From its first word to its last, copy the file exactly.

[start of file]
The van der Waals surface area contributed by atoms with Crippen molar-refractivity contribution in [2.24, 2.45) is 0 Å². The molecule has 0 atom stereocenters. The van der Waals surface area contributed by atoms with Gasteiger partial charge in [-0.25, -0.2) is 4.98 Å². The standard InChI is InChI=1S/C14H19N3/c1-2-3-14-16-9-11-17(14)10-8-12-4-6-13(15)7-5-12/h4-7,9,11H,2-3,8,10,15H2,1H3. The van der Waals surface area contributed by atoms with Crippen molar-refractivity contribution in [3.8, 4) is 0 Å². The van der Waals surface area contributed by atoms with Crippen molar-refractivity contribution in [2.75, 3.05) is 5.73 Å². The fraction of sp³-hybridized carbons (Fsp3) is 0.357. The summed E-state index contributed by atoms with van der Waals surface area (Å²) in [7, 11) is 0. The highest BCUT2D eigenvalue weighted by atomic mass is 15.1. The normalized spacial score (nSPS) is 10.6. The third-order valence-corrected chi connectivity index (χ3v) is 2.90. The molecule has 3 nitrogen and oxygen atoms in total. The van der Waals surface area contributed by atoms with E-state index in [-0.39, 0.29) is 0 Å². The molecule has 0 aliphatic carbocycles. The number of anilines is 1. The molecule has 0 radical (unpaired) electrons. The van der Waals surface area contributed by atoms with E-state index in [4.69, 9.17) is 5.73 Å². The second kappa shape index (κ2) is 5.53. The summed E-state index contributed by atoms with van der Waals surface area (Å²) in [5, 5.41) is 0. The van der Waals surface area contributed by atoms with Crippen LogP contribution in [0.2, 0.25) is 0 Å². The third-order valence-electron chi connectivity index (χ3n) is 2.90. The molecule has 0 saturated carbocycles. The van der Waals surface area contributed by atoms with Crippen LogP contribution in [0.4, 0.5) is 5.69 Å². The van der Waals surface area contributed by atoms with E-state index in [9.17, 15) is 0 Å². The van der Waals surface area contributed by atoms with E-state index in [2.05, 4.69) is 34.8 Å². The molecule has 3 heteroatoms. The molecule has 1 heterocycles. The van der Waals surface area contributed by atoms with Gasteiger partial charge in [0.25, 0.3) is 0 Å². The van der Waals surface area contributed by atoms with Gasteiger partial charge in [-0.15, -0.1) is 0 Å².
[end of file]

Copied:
The van der Waals surface area contributed by atoms with Crippen molar-refractivity contribution in [2.24, 2.45) is 0 Å². The molecule has 0 atom stereocenters. The van der Waals surface area contributed by atoms with Gasteiger partial charge in [-0.25, -0.2) is 4.98 Å². The standard InChI is InChI=1S/C14H19N3/c1-2-3-14-16-9-11-17(14)10-8-12-4-6-13(15)7-5-12/h4-7,9,11H,2-3,8,10,15H2,1H3. The van der Waals surface area contributed by atoms with Crippen molar-refractivity contribution in [3.8, 4) is 0 Å². The van der Waals surface area contributed by atoms with Crippen molar-refractivity contribution in [2.75, 3.05) is 5.73 Å². The fraction of sp³-hybridized carbons (Fsp3) is 0.357. The summed E-state index contributed by atoms with van der Waals surface area (Å²) in [7, 11) is 0. The highest BCUT2D eigenvalue weighted by atomic mass is 15.1. The normalized spacial score (nSPS) is 10.6. The third-order valence-corrected chi connectivity index (χ3v) is 2.90. The molecule has 3 nitrogen and oxygen atoms in total. The van der Waals surface area contributed by atoms with E-state index in [-0.39, 0.29) is 0 Å². The molecule has 0 aliphatic carbocycles. The number of anilines is 1. The molecule has 0 radical (unpaired) electrons. The van der Waals surface area contributed by atoms with E-state index in [4.69, 9.17) is 5.73 Å². The second kappa shape index (κ2) is 5.53. The summed E-state index contributed by atoms with van der Waals surface area (Å²) in [5, 5.41) is 0. The van der Waals surface area contributed by atoms with Crippen LogP contribution in [0.2, 0.25) is 0 Å². The third-order valence-electron chi connectivity index (χ3n) is 2.90. The molecule has 0 saturated carbocycles. The van der Waals surface area contributed by atoms with Crippen LogP contribution in [0.4, 0.5) is 5.69 Å². The van der Waals surface area contributed by atoms with E-state index in [9.17, 15) is 0 Å². The van der Waals surface area contributed by atoms with E-state index in [2.05, 4.69) is 34.8 Å². The molecule has 3 heteroatoms. The molecule has 1 heterocycles. The van der Waals surface area contributed by atoms with Gasteiger partial charge in [0.25, 0.3) is 0 Å². The van der Waals surface area contributed by atoms with Gasteiger partial charge in [-0.15, -0.1) is 0 Å².